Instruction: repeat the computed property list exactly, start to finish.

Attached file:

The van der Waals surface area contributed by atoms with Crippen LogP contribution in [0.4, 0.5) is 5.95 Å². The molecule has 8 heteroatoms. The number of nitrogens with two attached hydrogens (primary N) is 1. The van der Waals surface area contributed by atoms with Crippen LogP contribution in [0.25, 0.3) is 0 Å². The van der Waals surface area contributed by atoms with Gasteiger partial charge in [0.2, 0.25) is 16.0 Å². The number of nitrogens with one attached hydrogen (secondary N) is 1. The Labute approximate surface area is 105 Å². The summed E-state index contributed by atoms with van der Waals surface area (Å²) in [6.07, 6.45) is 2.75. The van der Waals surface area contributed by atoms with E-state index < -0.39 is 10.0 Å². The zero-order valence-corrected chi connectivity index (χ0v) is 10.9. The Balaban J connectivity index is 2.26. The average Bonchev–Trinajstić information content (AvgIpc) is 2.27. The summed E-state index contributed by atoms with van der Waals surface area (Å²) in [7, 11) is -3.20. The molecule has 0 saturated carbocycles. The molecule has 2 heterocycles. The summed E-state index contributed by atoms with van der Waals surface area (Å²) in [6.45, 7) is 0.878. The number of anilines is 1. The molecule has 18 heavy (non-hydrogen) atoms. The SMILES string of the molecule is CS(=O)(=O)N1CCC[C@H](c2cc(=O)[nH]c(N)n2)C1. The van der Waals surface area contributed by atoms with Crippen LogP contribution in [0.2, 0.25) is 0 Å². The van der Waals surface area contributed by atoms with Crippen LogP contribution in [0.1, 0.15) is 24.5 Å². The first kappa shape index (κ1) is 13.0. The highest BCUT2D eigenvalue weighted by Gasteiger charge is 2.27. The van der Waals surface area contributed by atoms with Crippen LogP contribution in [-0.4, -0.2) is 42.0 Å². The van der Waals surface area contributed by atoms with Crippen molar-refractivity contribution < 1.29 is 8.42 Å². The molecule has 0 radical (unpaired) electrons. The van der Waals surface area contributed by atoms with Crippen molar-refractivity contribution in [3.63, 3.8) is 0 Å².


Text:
The van der Waals surface area contributed by atoms with Crippen LogP contribution in [0.4, 0.5) is 5.95 Å². The molecule has 8 heteroatoms. The number of nitrogens with two attached hydrogens (primary N) is 1. The van der Waals surface area contributed by atoms with Crippen LogP contribution in [0.25, 0.3) is 0 Å². The van der Waals surface area contributed by atoms with Gasteiger partial charge in [0.2, 0.25) is 16.0 Å². The number of nitrogens with one attached hydrogen (secondary N) is 1. The Labute approximate surface area is 105 Å². The summed E-state index contributed by atoms with van der Waals surface area (Å²) in [6.07, 6.45) is 2.75. The van der Waals surface area contributed by atoms with E-state index < -0.39 is 10.0 Å². The zero-order valence-corrected chi connectivity index (χ0v) is 10.9. The Balaban J connectivity index is 2.26. The average Bonchev–Trinajstić information content (AvgIpc) is 2.27. The summed E-state index contributed by atoms with van der Waals surface area (Å²) in [7, 11) is -3.20. The molecule has 0 saturated carbocycles. The molecule has 2 heterocycles. The summed E-state index contributed by atoms with van der Waals surface area (Å²) in [6.45, 7) is 0.878. The number of anilines is 1. The molecule has 18 heavy (non-hydrogen) atoms. The SMILES string of the molecule is CS(=O)(=O)N1CCC[C@H](c2cc(=O)[nH]c(N)n2)C1. The van der Waals surface area contributed by atoms with Crippen LogP contribution in [0.2, 0.25) is 0 Å². The van der Waals surface area contributed by atoms with Crippen LogP contribution in [0.1, 0.15) is 24.5 Å². The first kappa shape index (κ1) is 13.0. The highest BCUT2D eigenvalue weighted by Gasteiger charge is 2.27. The van der Waals surface area contributed by atoms with Crippen LogP contribution in [-0.4, -0.2) is 42.0 Å². The van der Waals surface area contributed by atoms with Crippen molar-refractivity contribution < 1.29 is 8.42 Å². The molecule has 0 radical (unpaired) electrons. The van der Waals surface area contributed by atoms with Crippen molar-refractivity contribution in [3.63, 3.8) is 0 Å².